__________ gets infusions of gamma globulin (IVIG) intravenously at the center every six weeks or so, and sometimes more frequently. The infusion procedure lasts all day, and there is no way to shorten the duration of the treatment. The IVIG surrounds his platelets so that they are not destroyed so quickly. In a healthy person, the normal range for the platelet count is 150,000 to 450,000; _______’s count is in the normal range after an infusion, after which it drops over time, sometimes precipitously, until it reaches 25,000 or less, and then he is infused again. Once his platelet level drops below 25,000, there is an extremely slight risk of intracranial hemorrhage (ICH), which is the primary reason we treat him.

This potential for intracranial bleeding is our greatest concern. Although very rare, an ICH can be fatal. If _________ hits his head or his neck, or if he is hit in the abdomen, you must contact us immediately, so we can determine whether he needs acute medical care. We also ask that you contact us if he is lethargic or vomiting, for the same reason. If he has a significant nosebleed, please call if it takes longer than ten minutes to stop, or if you notice any sudden, new, big bruises.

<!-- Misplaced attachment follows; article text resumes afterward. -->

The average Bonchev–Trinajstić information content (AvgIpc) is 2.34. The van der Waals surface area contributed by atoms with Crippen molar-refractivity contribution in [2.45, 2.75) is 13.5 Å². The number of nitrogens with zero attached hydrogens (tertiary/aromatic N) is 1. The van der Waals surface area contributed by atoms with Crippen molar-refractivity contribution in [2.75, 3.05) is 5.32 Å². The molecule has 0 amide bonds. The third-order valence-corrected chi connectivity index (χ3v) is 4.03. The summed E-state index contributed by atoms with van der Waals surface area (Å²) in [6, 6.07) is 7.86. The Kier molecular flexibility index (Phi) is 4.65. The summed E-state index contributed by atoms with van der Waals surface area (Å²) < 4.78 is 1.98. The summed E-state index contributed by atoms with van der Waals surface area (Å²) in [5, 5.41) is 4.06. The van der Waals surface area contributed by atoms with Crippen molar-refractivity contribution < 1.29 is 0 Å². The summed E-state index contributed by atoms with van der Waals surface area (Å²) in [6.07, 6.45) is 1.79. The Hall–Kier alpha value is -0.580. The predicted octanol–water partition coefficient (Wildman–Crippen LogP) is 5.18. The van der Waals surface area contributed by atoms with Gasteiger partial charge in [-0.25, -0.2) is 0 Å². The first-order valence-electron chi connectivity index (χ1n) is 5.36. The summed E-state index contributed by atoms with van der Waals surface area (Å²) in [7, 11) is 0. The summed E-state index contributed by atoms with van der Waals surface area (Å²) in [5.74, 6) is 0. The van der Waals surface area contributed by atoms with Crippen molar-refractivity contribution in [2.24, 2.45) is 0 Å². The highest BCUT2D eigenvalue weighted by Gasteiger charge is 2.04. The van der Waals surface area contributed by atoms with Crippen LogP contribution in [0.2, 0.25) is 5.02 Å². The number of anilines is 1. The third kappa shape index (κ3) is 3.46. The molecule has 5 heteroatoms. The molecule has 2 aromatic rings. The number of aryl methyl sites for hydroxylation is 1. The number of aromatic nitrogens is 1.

Depending on his platelet count, timing of treatment or ongoing bruising, we may limit or restrict ________’s activities, and we will keep you informed as necessary. There will be days when we won’t want him to participate in gym, and we will need to figure out alternatives ahead of time. As you have seen, _________ is a happy, active child, and we want him to be as active as his classmates. So far it hasn’t been necessary to inform the children in _________’s classes about his ITP, but that may change as they get older and as his friends notice that he misses more school than others in the class. We will make arrangements for someone to come to speak to the class if necessary.